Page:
CANNES: The fabled French Riviera movie showcase has done its all to rekindle its love affair with Hollywood, and a parade of celebrities will walk the Cannes red carpet during the 12-day event.
Here are the big moments for stargazers at the world’s biggest film festival:
All-star monster mash
Opening night promises a steady stream of glitz at the world premiere of Jim Jarmusch’s zombie flick “The Dead Don’t Die”.
Adam Driver, Bill Murray, Selena Gomez, Chloe Sevigny, Tilda Swinton, Iggy Pop, Tom Waits, Steve Buscemi, Danny Glover and RZA of the Wu-Tang Clan teamed up for the horror movie send-up with a political edge.
A press conference on Wednesday with Jarmusch and most of the cast will surely turn into a bloodthirsty battle for who can get a word in edgeways.
As Cannes has yet to resolve its running row with Netflix, some industry wags said “The Dead Don’t Die” could also describe the festival’s resilience in the face of technology’s rapid encroachment.
Maradona: Hero and ‘hustler’
Football legend Diego Maradona has seen more drama on and off the pitch than entire international leagues and his story is now headed for the big screen.
The Argentine with the genius footwork — and the notorious “hand of God” goal against England — is expected at the premiere of an eponymous documentary on his astonishing life by Asif Kapadia, the Oscar-winning maker of “Amy” about the doomed British singer Amy Winehouse.
Billing him as both a hero and a “hustler”, the biopic covers the highs and lows of his storied career at Sevilla, Barcelona and Napoli. It also traces his frequent brushes with death as he indulged a cocaine habit and flirted with the underworld.
The wildly unpredictable Maradona as guest of honour at his black-tie screening will add an extra frisson to the scandal-prone festival.
Quentin Tarantino’s hotly anticipated “Once Upon a Time in Hollywood” had organisers on tenterhooks before news arrived that the 1994 Palme d’Or winner for “Pulp Fiction” would complete the film in time for a Cannes berth.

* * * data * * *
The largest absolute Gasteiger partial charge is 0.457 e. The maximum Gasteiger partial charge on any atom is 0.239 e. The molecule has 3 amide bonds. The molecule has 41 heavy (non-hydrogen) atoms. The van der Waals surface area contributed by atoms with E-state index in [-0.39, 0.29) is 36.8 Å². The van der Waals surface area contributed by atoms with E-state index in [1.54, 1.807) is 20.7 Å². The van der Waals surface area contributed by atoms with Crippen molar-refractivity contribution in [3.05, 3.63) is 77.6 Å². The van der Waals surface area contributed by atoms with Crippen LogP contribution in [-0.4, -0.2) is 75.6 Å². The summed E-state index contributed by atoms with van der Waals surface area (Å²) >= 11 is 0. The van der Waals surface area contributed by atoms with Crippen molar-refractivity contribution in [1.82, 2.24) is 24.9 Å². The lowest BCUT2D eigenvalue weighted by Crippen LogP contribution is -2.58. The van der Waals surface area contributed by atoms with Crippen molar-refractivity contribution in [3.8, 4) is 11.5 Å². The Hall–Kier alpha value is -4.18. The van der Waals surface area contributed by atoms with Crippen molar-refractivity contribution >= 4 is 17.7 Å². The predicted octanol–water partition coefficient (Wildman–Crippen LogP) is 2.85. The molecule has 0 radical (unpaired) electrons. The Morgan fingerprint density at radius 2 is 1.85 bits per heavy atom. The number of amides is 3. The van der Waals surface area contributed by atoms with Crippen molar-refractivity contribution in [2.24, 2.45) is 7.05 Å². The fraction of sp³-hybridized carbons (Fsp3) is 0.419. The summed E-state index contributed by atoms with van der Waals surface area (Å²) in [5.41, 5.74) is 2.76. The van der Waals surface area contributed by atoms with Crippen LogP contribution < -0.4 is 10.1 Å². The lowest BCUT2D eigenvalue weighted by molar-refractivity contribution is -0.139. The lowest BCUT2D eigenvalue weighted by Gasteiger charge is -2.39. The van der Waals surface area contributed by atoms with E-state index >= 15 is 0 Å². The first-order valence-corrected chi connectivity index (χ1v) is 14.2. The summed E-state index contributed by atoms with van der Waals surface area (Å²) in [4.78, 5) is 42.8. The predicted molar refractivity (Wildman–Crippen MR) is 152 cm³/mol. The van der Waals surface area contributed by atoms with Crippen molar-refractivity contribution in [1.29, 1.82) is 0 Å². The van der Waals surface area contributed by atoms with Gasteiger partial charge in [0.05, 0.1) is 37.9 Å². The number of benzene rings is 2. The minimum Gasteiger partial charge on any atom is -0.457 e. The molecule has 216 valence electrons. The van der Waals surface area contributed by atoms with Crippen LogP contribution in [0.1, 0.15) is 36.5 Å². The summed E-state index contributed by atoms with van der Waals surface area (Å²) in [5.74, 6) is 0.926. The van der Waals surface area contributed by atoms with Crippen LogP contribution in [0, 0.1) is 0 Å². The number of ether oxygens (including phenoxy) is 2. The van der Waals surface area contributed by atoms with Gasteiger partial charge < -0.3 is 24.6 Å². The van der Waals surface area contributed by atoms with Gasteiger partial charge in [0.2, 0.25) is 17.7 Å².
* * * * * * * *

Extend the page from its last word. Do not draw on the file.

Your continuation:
Boasting a cast including Leonardo DiCaprio, Brad Pitt and Margot Robbie in another Tarantino ode to cinema will be hard to beat in terms of the glamour quotient.
DiCaprio will be doing double duty on the Cote d’Azur, also promoting the alarming climate change documentary he produced, “Ice on Fire”.
And U2’s activist frontman Bono, not to be outclassed, will buzz through town to support the documentary “5B” about a San Francisco hospital ward on the front line of the 1980s AIDS crisis.
Pop icon Elton John is widely expected to wheel out his grand piano for a key-pounding performance at the premiere of “Rocketman” about his sex- and drug-fuelled early years.
Riding the momentum of “Bohemian Rhapsody”, the hit Freddie Mercury biopic that won an Oscar for its star Rami Malek, “Rocketman” was produced by John’s husband David Furnish and Matthew Vaughn (“Lock, Stock and Two Smoking Barrels”).
Director Dexter Fletcher says he was keenly aware of the criticism of “Bohemian Rhapsody” that it had taken a squeamish approach to Mercury’s homosexuality.
“I feel a certain responsibility toward the gay community,” he told the Hollywood Reporter magazine Tuesday.
There are actors and there are movie stars and then there’s Sylvester Stallone.
The muscle-bound American is estimated to have sold some $2.6 billion (2.3 billion euros) in movie tickets in his 50-year career but is not ready to hang up the crossbow just yet.
Stallone is due in Cannes to present teaser images of “Rambo V: Last Blood”, the fifth instalment of his series about a troubled Vietnam veteran turned survivalist.
A man of few words, Stallone will then cede the stage for a tribute screening of the movie that launched the epoch-marking juggernaut, “Rambo: First Blood”.